§ Media conglomerates must not be allowed to impose their will on the United States and other countries via international trade deals. Media firms are currently lobbying the World Trade Organization and other multilateral organizations to accept a system of trade sanctions against countries that subsidize public broadcasting, that limit foreign ownership of media systems or that establish local content standards designed to protect national and regional cultures. They want similar assaults on regulation inserted into the proposed Free Trade Area of the Americas. Representative Sherrod Brown is right when he says Congress should not pass trade agreements that undermine the ability of Congress to aid public broadcasting and protect media diversity and competition.
§ Beyond specific regulatory and trade fights, the media reform movement must address what ails existing media. Still top-heavy with white middle-class men, TV news departments and major newspapers remain in thrall to official sources. Their obsessive focus on crime coverage and celebrity trials leaves no room for covering the real issues that affect neighborhoods and whole classes of people. Coverage of communities of color, women, gays and lesbians, rural folks and just about everyone else who doesn't live in a handful of ZIP codes in New York and Los Angeles is badly warped, and it creates badly warped attitudes in society. Those attitudes shape the public discourse and public policy. Thus, media reformers must support the struggle to expand access to the airwaves and to assure that independent and innovative journalists, writers and filmmakers have the resources to create media that reflect all of America [see Makani Themba-Nixon and Nan Rubin, page 17].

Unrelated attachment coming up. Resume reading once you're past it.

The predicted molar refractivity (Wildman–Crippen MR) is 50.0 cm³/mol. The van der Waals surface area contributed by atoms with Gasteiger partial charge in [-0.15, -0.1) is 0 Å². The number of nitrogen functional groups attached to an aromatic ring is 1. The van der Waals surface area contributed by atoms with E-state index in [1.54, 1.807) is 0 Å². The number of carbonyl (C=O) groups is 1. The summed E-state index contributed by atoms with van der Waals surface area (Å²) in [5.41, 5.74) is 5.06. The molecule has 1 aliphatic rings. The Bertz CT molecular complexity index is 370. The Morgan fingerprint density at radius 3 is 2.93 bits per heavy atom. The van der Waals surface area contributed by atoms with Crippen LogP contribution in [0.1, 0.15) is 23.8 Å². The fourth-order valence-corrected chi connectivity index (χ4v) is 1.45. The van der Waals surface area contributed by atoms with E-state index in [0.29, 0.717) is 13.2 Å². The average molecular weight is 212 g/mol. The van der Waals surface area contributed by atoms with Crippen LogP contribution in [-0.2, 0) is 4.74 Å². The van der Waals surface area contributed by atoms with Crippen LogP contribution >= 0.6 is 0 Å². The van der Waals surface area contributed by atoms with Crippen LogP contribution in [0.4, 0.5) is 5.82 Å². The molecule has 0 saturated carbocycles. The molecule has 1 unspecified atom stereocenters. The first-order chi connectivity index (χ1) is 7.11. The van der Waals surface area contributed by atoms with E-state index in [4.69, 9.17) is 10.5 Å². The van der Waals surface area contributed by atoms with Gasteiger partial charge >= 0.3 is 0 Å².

This agenda is already long. And it is just the beginning. We have not even broached all the policies that will affect the Internet, such as copyright and access. That it is possible for a growing number of Americans to imagine these sorts of reforms being implemented provides a measure of recent progress. A year ago the conventional wisdom was that media reform was a nonstarter as a political issue--because even some activists feared it was too abstract for people to sink their teeth into, because the corporate lobbies owned the politicians and regulators, and because, for obvious reasons, there was next to no coverage of media policy fights. Now, the world looks very different. Media reform clearly registers with millions across the political spectrum. The range of issues being put into play provides rare opportunities for the forces of civil society to win tangible victories. Even small victories can have big meaning, but they won't come easily. Michael Powell may be shellshocked, but the people who have grown accustomed to running media policy in this country--the media conglomerates, their lobbyists and those politicians they still manipulate like channel clickers--aren't going to give up without a fight.
There is real work to be done. For a media reform movement that is sustainable enough, broad-based enough and powerful enough to forge real changes in media ownership patterns, and in the character of American media, it is essential to build upon the passionate base of activists who did so much to make media an issue in 2003. We have to make media policy part of the 2004 presidential debate and all the campaigns that will follow it. And we have to make it a part of the kitchen-table debates where the real course of America can, and should, be plotted. To do that, the media reform movement that captured the imagination of antiwar activists and others in 2003 must burrow just as deeply into labor, church, farm and community groups, which are only beginning to recognize how their ideals and ambitions are being damaged. If the initial challenge was one of perception--making media an issue--the next challenge is one of organization. "Media reform has become an issue for millions of Americans," says Bernie Sanders. "Now, we've got to make media reform more than an issue. We have to make it a reality for all Americans."